tv The Rachel Maddow Show MSNBC December 30, 2016 1:00am-2:01am PST
crystal chandlers. this is according to "washington life" magazine. views of the river. tennis court and if you worked in the kremlin or russian government especially in the 1970s, getting sent to the u.s. was important assignment. post for top russian diplomats or any official that the russians wanted the u.s. to think was a diplomat. bought a similar facility in rhode island with a similar feature. hosted russians on assignment until today because president obama shut down for interfering in the u.s. election.
starting at noon tomorrow the obama administration is physically barring any of these russians from accessing the compound. state department saying used for russian personnel for intelligence related purposes. maybe something more than diplomacy. cyberespionage is by definition ephemeral. president obama's actions today are not. physical steps. brick and mortar if you want. starting with compounds but not ending there. also ordered immediate expulsion of 35 suspected psis and four top officers in a russian military intelligence unit. levied sanction against two suspected hackers on the fbi wanted list. last time u.s. government took these actions against russian was three months into the george
w. bush administration. >> president bush speaking out trying to keep u.s./russian relations on even keel after kicking out russian diplomats suspected of undercover activities. >> and now catching them in the act led the u.s. to act. >> russians strike back surprisingly fast protesting to the american ambassador and telling nbc news will kick out same number of americans from the agency there. retaliation for action today ordering four employees out of the u.s. within ten days. acting as contacts for ex-fbi agent accused of spying for russia. >> in that instance bush gave the russians several months to leave. obama is giving them three days. russian president vladimir putin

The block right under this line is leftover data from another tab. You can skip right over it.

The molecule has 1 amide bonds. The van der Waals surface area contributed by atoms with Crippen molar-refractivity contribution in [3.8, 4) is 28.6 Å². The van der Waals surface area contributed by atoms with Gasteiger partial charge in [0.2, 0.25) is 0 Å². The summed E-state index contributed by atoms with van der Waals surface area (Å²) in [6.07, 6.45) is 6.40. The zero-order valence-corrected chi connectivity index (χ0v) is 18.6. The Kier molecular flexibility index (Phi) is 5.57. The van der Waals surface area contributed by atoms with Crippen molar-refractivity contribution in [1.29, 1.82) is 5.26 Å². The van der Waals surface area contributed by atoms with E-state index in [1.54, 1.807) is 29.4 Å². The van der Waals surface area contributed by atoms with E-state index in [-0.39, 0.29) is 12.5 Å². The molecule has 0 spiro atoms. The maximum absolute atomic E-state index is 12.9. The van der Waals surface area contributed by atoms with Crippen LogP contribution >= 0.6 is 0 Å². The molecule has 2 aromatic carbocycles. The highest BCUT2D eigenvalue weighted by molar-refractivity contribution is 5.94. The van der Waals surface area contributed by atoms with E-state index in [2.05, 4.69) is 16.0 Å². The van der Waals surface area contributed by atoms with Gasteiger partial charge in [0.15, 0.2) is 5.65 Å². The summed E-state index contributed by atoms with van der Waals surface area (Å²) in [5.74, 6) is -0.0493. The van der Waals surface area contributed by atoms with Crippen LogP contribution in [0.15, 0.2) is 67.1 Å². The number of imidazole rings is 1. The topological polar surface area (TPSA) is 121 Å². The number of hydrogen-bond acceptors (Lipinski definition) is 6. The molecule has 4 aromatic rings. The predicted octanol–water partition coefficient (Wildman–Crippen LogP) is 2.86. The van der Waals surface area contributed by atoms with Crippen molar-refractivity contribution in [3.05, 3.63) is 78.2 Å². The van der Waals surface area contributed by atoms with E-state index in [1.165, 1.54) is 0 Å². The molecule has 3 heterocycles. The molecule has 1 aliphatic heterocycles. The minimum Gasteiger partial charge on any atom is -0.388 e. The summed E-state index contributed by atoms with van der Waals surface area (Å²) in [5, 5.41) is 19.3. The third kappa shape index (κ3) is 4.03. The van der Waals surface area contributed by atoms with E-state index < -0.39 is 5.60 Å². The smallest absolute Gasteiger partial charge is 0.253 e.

spokesman is saying will develop response and mirror the u.s. response and make the u.s. side feel uncomfortable as well. fbi and department of homeland security also releasing a 13 page report with documentation of what they call proof of how the rsians try to influence the election with cyberespionage. saying the actions not the sum total of the response to the activities. making this sweeping announcement today, striking back at russia for trying to meddle in the election. just 21 days before a new president takes office which is awkward because president obama is making a huge foreign policy decision but makes it more awkward, president-elect trump has basically repeatedly denied any russian involvement here.
>> i don't think anyone knee knows it was russia. saying russia. maybe it was, also china or other people sitting on bed that weighs 400 pounds. you don't know who broke into dnc. i notice anytime anything wrong happens they like to say the russians -- she doesn't know if it's russians doing the hacking. maybe there is no hacking but always blame russia and they think trying to tarnish me with russia. >> she doesn't know, who knows? but charitable that campaign talk and there's talk in both directions. hes wi he was running for president but this month after elected president. >> the cia has concluded that russia intervened in the election to help you win the presidency. your reaction? >> it's ridiculous, just another excuse. i don't believe it. i don't know why. and i think it's just -- they